Get Your Dream House In Las Vegas With Borrowing Lowest Interest Rate Currency
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My current rant is against financial advisers who suggest borrowing in a currency with a low interest rate to purchase a home in a different country, such as United State. That can work, but most people don’t understand the real risk.
For instance, some would find the appeal it purchasing a house in las vegas high rise condos using the Singapore dollar, which has a much lower interest rate than the US Dollar. But there is danger in gambling with foreign currency using borrowed money.
Let’s say the new property launching from turnberrytowers.com/ in Turnberry Towers will cost US$2,000,000 (example – not actual price). The bank might only able lend a maximum 80 percent of the cost. The bank will lend it in either Singapore dollar at an interest rate of 2 percent, or US dollars at an interest rate of 10 percent. But financial advisers often fail to tell you this critical point: based on pure interest rate theory, the US dollar will depreciate against the Singapore dollar by the differential of the interest rates of 2 per cent and 10 percent.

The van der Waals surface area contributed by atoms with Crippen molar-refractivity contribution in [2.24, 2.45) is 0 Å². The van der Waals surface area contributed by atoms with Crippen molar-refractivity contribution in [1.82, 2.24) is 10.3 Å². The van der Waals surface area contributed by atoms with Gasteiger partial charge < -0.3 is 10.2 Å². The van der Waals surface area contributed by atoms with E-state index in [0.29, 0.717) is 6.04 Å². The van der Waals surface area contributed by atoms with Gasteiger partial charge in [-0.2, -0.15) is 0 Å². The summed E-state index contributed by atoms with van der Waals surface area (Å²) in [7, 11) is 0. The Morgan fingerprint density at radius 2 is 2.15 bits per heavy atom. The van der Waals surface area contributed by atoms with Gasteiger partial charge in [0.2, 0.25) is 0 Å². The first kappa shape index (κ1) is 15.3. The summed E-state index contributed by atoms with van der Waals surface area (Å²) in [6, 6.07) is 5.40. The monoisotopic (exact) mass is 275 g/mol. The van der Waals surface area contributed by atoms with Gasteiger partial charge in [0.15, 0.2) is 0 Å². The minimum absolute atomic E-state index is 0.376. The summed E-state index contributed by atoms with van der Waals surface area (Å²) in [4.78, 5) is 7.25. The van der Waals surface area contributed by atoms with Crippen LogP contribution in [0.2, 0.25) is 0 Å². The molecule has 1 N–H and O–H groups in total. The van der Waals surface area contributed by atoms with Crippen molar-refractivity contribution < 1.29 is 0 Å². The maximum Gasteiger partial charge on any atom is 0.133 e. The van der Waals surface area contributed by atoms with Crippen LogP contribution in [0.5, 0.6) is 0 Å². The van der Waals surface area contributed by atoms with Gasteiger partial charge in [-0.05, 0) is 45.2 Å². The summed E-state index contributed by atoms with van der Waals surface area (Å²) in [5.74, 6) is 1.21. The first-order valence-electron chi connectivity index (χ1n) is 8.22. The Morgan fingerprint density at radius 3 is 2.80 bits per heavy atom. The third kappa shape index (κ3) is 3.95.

Of course, currencies and interest rates fluctuate for many reasons. The point is that if the bank has loaned you the maximum of US$1,600,000 in foreign currency equivalent whose value then rises, the bank will consider you to be in debt for more than US$1,600,000. A friend of mine in this situation, whose loan is far greater than US$1,600,000, recently received notice — a “margin call” — from her bank requesting a further S$400,000 to make up the difference, and she is now sick with worry.
And be aware. If you rely on US dollar rentals from your new home to pay your Singapore-dollar mortgage, you are back in the currency risk trap. US dollar rental payments can in theory depreciate against the Singapore dollar over time, meaning that you risk receiving less when the rental is converted to Singapore dollars—and thus bringing in less to service your Singapore borrowings.
In some cases, the bank will allow you to give the margin-call money to them to hold on deposit, which you can earn interest on, but you continue the same risk of speculating with currencies using borrowed money. In fact, if you read the small print in your loan agreement you may find that the bank also has the right to demand a revaluation of the house if United State property prices slide instead of increase. If the house valuation goes down, this has the same potential result of a margin call, in that your loan may now exceed 80 percent of the value of your house.